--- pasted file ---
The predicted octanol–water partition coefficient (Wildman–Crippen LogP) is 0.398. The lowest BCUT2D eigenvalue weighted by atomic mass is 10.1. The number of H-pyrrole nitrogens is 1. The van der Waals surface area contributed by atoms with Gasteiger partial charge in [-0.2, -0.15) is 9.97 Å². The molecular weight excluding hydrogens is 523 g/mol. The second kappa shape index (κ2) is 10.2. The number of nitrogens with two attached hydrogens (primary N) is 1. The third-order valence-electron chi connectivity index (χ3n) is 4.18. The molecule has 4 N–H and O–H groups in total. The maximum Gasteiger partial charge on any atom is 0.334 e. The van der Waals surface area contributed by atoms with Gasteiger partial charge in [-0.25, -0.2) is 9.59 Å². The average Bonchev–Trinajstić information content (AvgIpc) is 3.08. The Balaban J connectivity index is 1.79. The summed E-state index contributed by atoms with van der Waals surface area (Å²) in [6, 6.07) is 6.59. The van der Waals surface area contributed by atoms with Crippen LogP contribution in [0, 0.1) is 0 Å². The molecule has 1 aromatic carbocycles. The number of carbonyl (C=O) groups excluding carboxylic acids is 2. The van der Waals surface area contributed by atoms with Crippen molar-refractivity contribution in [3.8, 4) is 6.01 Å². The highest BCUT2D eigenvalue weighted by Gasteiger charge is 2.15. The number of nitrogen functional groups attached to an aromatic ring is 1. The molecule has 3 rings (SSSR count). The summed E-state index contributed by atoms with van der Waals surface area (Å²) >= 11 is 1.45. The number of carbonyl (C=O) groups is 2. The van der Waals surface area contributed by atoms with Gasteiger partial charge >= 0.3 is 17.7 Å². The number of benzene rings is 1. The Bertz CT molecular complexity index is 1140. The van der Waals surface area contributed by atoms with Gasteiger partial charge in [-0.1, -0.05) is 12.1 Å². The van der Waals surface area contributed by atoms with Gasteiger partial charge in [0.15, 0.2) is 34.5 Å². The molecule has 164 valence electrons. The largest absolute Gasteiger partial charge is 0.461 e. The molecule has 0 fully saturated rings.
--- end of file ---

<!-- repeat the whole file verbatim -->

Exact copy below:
The predicted octanol–water partition coefficient (Wildman–Crippen LogP) is 0.398. The lowest BCUT2D eigenvalue weighted by atomic mass is 10.1. The number of H-pyrrole nitrogens is 1. The van der Waals surface area contributed by atoms with Gasteiger partial charge in [-0.2, -0.15) is 9.97 Å². The molecular weight excluding hydrogens is 523 g/mol. The second kappa shape index (κ2) is 10.2. The number of nitrogens with two attached hydrogens (primary N) is 1. The third-order valence-electron chi connectivity index (χ3n) is 4.18. The molecule has 4 N–H and O–H groups in total. The maximum Gasteiger partial charge on any atom is 0.334 e. The van der Waals surface area contributed by atoms with Gasteiger partial charge in [-0.25, -0.2) is 9.59 Å². The average Bonchev–Trinajstić information content (AvgIpc) is 3.08. The Balaban J connectivity index is 1.79. The summed E-state index contributed by atoms with van der Waals surface area (Å²) in [6, 6.07) is 6.59. The van der Waals surface area contributed by atoms with Crippen LogP contribution in [0, 0.1) is 0 Å². The molecule has 1 aromatic carbocycles. The number of carbonyl (C=O) groups excluding carboxylic acids is 2. The van der Waals surface area contributed by atoms with Crippen molar-refractivity contribution in [3.8, 4) is 6.01 Å². The highest BCUT2D eigenvalue weighted by Gasteiger charge is 2.15. The number of nitrogen functional groups attached to an aromatic ring is 1. The molecule has 3 rings (SSSR count). The summed E-state index contributed by atoms with van der Waals surface area (Å²) >= 11 is 1.45. The number of carbonyl (C=O) groups is 2. The van der Waals surface area contributed by atoms with Gasteiger partial charge >= 0.3 is 17.7 Å². The number of benzene rings is 1. The Bertz CT molecular complexity index is 1140. The van der Waals surface area contributed by atoms with Gasteiger partial charge in [-0.1, -0.05) is 12.1 Å². The van der Waals surface area contributed by atoms with Gasteiger partial charge in [0.15, 0.2) is 34.5 Å². The molecule has 164 valence electrons. The largest absolute Gasteiger partial charge is 0.461 e. The molecule has 0 fully saturated rings.